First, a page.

Oarfish are the world’s largest bony fish, and they usually don’t come in to the beach. They like depths of around 650 feet, and as far down as 3,000 feet. But in March, a group affiliated with Chicago’s Shedd Aquarium encountered two beautiful oarfish swimming near the shore of the Sea of Cortés, in Mexico.
These silvery ribbons of fish can grow to enormous sizes—the two in the video are about 15 feet long, but oarfish can grow to be well over three times that size.
When oarfish end up in such shallow water it usually portends a bad end for the fish, as they don’t generally venture into that portion of the ocean unless they are injured or dying. Dissections of two oarfish that washed ashore last fall showed that one was severely infested with parasites. The other may just have been lost. From LiveScience:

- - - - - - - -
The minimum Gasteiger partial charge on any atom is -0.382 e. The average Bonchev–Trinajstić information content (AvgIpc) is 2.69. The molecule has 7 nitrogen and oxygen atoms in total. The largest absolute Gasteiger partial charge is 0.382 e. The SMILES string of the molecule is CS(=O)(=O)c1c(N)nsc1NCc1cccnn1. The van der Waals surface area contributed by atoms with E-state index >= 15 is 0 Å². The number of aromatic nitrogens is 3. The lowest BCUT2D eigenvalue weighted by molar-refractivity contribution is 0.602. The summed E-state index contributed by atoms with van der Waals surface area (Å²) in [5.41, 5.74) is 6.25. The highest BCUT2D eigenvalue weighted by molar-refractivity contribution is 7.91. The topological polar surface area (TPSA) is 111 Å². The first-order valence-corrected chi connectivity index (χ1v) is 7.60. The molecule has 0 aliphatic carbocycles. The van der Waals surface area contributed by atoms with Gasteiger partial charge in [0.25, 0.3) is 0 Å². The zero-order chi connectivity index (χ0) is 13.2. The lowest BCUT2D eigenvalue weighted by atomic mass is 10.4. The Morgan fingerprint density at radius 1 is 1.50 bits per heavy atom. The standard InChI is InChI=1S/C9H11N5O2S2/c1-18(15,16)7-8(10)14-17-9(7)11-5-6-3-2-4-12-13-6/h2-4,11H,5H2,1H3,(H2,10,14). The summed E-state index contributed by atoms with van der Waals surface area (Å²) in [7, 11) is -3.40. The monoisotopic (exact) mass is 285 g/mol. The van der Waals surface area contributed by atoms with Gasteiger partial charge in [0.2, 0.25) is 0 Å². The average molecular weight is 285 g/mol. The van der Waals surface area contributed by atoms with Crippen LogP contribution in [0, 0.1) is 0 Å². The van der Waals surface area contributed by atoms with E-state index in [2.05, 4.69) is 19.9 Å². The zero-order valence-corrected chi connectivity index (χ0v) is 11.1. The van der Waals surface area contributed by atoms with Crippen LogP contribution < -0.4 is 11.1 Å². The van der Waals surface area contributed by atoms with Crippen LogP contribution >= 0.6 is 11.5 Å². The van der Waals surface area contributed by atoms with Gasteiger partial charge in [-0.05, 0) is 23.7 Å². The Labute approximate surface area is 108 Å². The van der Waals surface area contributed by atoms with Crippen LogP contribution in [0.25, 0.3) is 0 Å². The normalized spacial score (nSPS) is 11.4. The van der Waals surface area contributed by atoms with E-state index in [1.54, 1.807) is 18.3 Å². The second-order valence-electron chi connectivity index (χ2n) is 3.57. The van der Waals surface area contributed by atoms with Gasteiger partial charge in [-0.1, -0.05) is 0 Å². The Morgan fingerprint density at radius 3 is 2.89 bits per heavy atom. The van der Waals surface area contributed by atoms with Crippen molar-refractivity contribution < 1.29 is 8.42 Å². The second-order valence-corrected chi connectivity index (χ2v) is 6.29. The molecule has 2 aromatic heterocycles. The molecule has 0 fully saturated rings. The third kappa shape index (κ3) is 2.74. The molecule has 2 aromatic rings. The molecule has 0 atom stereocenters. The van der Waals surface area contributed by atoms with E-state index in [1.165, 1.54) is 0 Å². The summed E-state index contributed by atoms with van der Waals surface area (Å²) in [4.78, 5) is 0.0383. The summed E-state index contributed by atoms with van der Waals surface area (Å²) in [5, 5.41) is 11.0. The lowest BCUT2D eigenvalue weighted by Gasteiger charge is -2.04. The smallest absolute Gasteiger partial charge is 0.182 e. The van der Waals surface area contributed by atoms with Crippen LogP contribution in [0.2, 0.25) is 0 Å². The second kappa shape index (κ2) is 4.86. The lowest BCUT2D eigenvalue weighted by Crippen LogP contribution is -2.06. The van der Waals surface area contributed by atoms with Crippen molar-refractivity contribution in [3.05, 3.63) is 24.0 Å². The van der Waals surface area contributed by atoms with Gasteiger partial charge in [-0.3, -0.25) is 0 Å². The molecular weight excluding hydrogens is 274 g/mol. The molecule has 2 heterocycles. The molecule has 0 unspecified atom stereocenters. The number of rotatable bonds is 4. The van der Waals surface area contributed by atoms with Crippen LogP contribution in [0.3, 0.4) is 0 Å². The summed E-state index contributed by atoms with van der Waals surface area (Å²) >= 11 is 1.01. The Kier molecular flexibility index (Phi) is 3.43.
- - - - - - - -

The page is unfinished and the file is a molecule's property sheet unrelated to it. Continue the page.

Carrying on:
Scientists with the U.S. National Oceanic and Atmospheric Administration's Southwest Fisheries Science Center performed a necropsy (an animal version of an autopsy) on the smaller oarfish that washed up north of San Diego. Russ Vetter, a NOAA biologist, said in a podcast from the agency that the fish was quite fresh and seems to have stranded shortly before it died....Vetter suspects the creatures may have been carried closer to shore by a strong ocean current, which the oarfish, being poor swimmers, could not escape.
Because of the rarity of sightings and the fishes' unforgettable shape, oarfish have entered the realm of legend: just look at the video footage, and you can easily imagine where tales of sea serpents might have started.